- Volume 25 Issue 9
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Suppressive Effects of Epigallocatechin Gallate Pretreatment on the Expression of Inflammatory Cytokines in RAW264.7 Cells Activated by Lipopolysaccharide
Lipopolysaccharide로 활성화된 RAW264.7세포에서 염증반응사이토카인 발현에 대한 Epigallocatechin gallate의 억제효능연구
Seo, Eun Ji;Go, Jun;Kim, Ji Eun;Koh, Eun Kyoung;Song, Sung Hwa;Sung, Ji Eun;Park, Chan Kyu;Lee, Hyun Ah;Kim, Dong Seob;Son, Hong Joo;Lee, Cung Yeoul;Lee, Hee Seob;Hwang, Dae Youn
- Received : 2015.06.15
- Accepted : 2015.09.16
- Published : 2015.09.30
Epigallocatechin gallate (EGCG), the main catechin in green tea, has been shown to have some beneficial effects against various human diseases, including diabetes, neurodegenerative disorders, cancer, cardiovascular disease and obesity. To investigate the mechanism of the suppressive effects of EGCG on inflammatory response in macrophages, alterations on the levels of nitric oxide (NO) regulatory factors and inflammatory cytokines were measured in lipopolysaccharide (LPS)-activated RAW264.7 cells. No significant toxicity was detected in RAW264.7 cells treated with 100–400 μM EGCG. Moreover, the optimal concentration of LPS was determined to be 1 μg/ml based on the results of cell viability assay, NO assay and IL-6 enzyme-linked immunsorbent assay (ELISA). Furthermore, NO levels decreased significantly by 68.2% in the 400 μM EGCG/LPS treated group, while the level of inducible nitric oxide synthase (iNOS) expression decreased by 12-17% in the 200 and 400 μM EGCG/LPS treated group. A significant decrease in transcription of pro-inflammatory cytokines (TNF- α and IL-1β) and anti-inflammatory cytokine (IL-10) was also detected in the EGCG/LPS treated group. However, IL-6 transcript and protein was maintained at a constant level when in the LPS treated group relative to the EGCG/LPS treated group. Overall, these results suggest that the differential regulation of inflammatory cytokines is an important factor influencing the suppressive effects of EGCG against LPS-activated inflammatory response in RAW264.7 cells.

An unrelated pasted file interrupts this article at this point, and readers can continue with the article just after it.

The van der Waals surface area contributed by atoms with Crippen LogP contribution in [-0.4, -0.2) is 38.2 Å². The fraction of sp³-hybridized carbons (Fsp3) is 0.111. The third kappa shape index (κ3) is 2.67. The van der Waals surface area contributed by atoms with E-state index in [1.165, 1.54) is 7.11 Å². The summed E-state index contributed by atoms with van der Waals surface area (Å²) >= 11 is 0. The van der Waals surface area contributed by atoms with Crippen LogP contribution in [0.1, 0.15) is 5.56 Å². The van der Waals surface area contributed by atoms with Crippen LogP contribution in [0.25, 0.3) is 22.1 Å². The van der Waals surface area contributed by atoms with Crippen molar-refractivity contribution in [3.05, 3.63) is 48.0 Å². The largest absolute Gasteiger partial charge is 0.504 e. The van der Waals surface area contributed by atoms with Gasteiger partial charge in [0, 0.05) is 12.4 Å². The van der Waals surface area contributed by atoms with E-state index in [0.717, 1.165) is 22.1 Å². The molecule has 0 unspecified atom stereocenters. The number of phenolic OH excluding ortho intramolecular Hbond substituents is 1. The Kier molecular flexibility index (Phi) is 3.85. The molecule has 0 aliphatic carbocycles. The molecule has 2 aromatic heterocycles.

Cytokines;Epigallocatechin gallate (EGCG);inflammatory response;lipopolysaccharide;nitric oxide
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